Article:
Lindisfarne also has the small Lindisfarne Castle, based on a Tudor fort, which was refurbished in the Arts and Crafts style by Sir Edwin Lutyens for the editor of Country Life, Edward Hudson. Lutyens also designed the island's Celtic-cross war-memorial on the Heugh. One of the most celebrated gardeners of modern times, Gertrude Jekyll (1843-1932), laid out a tiny garden just north of the castle in 1911. The castle, garden and nearby limekilns are in the care of the National Trust and open to visitors.
Lindisfarne had a large lime burning industry and the kilns are among the most complex in Northumberland. There are still some traces of the jetties by which the coal was imported and the lime exported close by at the foot of the crags. Lime was quarried on the Island and the remains of the wagon way between the quarries and the kilns makes for a pleasant and easy walk. This quarrying flourished in the mid-19th century during the Industrial Revolution when over 100 men were thus employed. Crinoid columnals extracted from the quarried stone and threaded into necklaces or rosaries became known as St Cuthbert's beads.
Holy Island was considered part of the Islandshire unit along with several mainland parishes. This came under the jurisdiction of the County Palatine of Durham until the Counties (Detached Parts) Act 1788.
Lindisfarne was mainly a fishing community for many years, with farming and the production of lime also of some importance.
Recently Lindisfarne has become the centre for the revival of Celtic Christianity in the North of England; a former minister of the church there, David Adam, is a well-known author of Celtic Christian books and prayers. Following from this, Lindisfarne has become a popular retreat centre, as well as holiday destination.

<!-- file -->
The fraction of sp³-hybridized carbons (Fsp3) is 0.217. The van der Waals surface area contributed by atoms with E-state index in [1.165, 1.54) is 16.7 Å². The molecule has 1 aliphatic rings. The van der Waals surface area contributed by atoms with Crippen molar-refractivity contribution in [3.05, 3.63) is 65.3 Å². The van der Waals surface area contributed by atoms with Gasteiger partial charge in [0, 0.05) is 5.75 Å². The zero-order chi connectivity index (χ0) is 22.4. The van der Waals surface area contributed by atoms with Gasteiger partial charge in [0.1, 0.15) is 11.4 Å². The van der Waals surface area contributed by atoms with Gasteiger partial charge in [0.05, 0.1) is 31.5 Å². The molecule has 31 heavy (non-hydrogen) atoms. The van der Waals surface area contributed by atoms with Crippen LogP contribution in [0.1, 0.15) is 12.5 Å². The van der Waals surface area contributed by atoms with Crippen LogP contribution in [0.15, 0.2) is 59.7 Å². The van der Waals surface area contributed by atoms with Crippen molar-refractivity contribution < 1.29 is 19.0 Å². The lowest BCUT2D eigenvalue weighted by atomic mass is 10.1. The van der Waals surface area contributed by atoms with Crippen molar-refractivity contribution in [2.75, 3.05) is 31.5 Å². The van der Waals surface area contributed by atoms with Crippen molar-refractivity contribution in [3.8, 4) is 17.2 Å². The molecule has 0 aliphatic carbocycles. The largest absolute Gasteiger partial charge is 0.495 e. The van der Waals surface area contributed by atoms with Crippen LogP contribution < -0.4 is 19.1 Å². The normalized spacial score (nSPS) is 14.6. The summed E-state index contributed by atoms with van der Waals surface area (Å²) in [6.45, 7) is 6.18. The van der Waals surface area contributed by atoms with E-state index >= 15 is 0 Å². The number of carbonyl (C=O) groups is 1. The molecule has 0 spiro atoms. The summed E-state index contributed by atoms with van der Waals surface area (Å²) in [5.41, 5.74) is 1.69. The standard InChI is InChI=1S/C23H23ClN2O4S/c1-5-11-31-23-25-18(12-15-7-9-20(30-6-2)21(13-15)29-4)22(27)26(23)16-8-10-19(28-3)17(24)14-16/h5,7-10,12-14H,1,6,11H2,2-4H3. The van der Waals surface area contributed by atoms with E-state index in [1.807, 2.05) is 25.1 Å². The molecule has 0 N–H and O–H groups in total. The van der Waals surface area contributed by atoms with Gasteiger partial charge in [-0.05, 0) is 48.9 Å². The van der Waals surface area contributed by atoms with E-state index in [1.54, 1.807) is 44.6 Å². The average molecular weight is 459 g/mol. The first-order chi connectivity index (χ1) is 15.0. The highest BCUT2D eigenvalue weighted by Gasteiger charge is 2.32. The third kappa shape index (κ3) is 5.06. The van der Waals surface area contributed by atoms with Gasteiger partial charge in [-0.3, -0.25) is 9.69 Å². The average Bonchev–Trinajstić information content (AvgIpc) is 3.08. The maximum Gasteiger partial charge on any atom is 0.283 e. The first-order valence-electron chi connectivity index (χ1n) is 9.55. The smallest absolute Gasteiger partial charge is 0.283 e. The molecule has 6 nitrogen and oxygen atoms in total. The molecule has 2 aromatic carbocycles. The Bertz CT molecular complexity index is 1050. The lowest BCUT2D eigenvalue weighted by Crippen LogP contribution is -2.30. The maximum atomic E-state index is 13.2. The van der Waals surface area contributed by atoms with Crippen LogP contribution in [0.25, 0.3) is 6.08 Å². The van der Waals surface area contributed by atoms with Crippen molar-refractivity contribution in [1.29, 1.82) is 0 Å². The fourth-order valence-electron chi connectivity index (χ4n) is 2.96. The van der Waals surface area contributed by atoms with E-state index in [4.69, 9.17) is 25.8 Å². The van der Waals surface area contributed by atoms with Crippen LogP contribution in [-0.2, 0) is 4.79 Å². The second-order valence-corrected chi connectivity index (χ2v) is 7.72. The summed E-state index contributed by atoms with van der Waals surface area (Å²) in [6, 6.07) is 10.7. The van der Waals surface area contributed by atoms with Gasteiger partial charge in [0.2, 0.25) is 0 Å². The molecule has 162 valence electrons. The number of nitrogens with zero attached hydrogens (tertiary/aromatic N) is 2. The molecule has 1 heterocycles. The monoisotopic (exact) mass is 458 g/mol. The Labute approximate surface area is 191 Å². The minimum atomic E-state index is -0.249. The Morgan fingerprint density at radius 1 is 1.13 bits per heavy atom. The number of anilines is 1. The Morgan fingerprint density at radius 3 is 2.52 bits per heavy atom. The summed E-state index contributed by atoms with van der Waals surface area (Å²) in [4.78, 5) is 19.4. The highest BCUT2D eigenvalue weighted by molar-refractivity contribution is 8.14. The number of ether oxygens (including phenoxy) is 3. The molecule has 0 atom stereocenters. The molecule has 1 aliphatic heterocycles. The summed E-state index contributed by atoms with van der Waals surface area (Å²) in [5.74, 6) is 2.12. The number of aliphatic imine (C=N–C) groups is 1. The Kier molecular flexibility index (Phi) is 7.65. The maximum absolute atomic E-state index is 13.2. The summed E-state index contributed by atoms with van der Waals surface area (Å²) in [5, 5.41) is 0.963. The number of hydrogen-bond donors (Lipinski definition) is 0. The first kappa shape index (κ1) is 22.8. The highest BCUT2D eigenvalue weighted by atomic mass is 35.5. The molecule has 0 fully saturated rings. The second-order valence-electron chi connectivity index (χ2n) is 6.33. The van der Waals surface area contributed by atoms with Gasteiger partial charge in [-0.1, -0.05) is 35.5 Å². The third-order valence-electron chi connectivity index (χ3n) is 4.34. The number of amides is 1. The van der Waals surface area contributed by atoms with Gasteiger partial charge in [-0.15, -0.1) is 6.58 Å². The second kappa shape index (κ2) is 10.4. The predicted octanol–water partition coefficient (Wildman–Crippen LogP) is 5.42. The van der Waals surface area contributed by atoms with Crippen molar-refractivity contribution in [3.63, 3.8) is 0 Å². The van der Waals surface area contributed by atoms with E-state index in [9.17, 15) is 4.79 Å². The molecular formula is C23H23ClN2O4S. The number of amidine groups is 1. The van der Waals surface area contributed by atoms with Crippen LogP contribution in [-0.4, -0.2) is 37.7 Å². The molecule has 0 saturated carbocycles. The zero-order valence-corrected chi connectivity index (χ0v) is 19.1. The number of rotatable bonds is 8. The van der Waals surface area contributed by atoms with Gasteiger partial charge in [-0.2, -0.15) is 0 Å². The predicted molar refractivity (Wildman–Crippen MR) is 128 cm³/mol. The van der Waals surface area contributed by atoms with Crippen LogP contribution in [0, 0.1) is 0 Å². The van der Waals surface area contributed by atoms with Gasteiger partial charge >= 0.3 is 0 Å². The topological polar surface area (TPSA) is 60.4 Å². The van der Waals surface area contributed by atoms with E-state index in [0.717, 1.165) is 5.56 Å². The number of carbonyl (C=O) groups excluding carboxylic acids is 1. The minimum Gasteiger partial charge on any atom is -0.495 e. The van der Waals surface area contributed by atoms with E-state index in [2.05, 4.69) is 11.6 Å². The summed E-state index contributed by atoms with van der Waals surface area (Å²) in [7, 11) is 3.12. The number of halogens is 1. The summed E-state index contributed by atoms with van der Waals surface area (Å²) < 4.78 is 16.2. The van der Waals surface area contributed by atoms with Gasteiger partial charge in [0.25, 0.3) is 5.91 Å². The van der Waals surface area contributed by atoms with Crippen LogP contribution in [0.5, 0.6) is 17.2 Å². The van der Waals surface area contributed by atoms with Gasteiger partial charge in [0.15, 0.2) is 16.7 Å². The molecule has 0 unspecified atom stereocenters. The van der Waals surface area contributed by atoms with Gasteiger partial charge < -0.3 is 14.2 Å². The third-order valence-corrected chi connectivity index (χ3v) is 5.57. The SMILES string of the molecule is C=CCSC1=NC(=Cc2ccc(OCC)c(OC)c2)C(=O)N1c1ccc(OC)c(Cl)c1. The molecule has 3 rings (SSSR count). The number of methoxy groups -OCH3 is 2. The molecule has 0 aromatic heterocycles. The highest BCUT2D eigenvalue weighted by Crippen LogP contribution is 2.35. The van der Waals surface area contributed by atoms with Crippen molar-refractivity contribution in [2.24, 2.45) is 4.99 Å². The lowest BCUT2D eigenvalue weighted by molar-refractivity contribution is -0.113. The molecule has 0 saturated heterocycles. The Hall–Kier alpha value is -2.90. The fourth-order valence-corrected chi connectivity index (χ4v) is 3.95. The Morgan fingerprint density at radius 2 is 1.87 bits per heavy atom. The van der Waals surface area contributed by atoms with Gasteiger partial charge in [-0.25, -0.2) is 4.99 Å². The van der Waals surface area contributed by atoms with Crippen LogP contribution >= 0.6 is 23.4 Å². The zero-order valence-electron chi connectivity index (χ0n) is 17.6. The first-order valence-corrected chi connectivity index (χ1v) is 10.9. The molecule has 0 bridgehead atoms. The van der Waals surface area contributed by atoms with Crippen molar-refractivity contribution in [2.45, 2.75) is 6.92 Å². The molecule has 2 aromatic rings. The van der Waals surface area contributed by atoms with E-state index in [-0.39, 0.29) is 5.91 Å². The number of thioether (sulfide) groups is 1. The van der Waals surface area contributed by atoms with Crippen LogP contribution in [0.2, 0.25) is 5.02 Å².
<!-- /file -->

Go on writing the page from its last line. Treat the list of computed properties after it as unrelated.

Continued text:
The Holy Island of Lindisfarne is well known for mead. In the mediæval days when monks inhabited the island, it was thought that if the soul was in God's keeping, the body must be fortified with Lindisfarne Mead. The monks have long vanished, and the mead's recipe remains a secret of the family which still produces it. Lindisfarne mead is produced at St Aidan's Winery, and sold throughout the UK and elsewhere.
Holy Island was featured on the television programme Seven Natural Wonders as one of the wonders of the North. The Lindisfarne Gospels have also featured on television among the top few Treasures of Britain. It also features in a new ITV Tyne Tees programme Diary of an Island which started on 19 April 2007 and on a DVDof the same name.
Tourism grew steadily throughout the twentieth century, and it is now a popular place with visitors — sometimes a little too popular, as space and facilities are limited. By staying on the island while the tide cuts it off (time permitting) the non-resident visitor can experience the island in a much quieter mood, as most day visitors leave when the tide is rising again. It is possible, weather and tide permitting, to walk at low tide across the sands following the older crossing line known as the Pilgrims' Way and marked with posts: it also has refuge boxes for the careless walker, in the same way as the road has a refuge box for those who have left their crossing too late. A popular delicacy on the island is crab sandwiches, which are sold to tourists at many shops and cafés.
Tyne Was Right for a New Lindisfarne; as a New Version of the Geordie Outfit Is Set to Hit the Road, Martin Hutchinson Meets Singer Ray Jackson
Aug 09, 2013; Byline: Martin Hutchinson WATCHING Top of the Pops in 1972, I caught the debut appearance of Lindisfarne, who were...
Exhibiting the Lindisfarne Gospels: Michelle Brown, Curator of Illuminated Manuscripts at the British Library, Discusses New Interpretations of This Treasure, and How This Month Visitors to the Library Will Be Able to Get Closer to It Than Ever before. (Frontline)
May 01, 2003; THE Lindisfarne GOSPELS give an invaluable insight into one of the formative periods of world history, when the...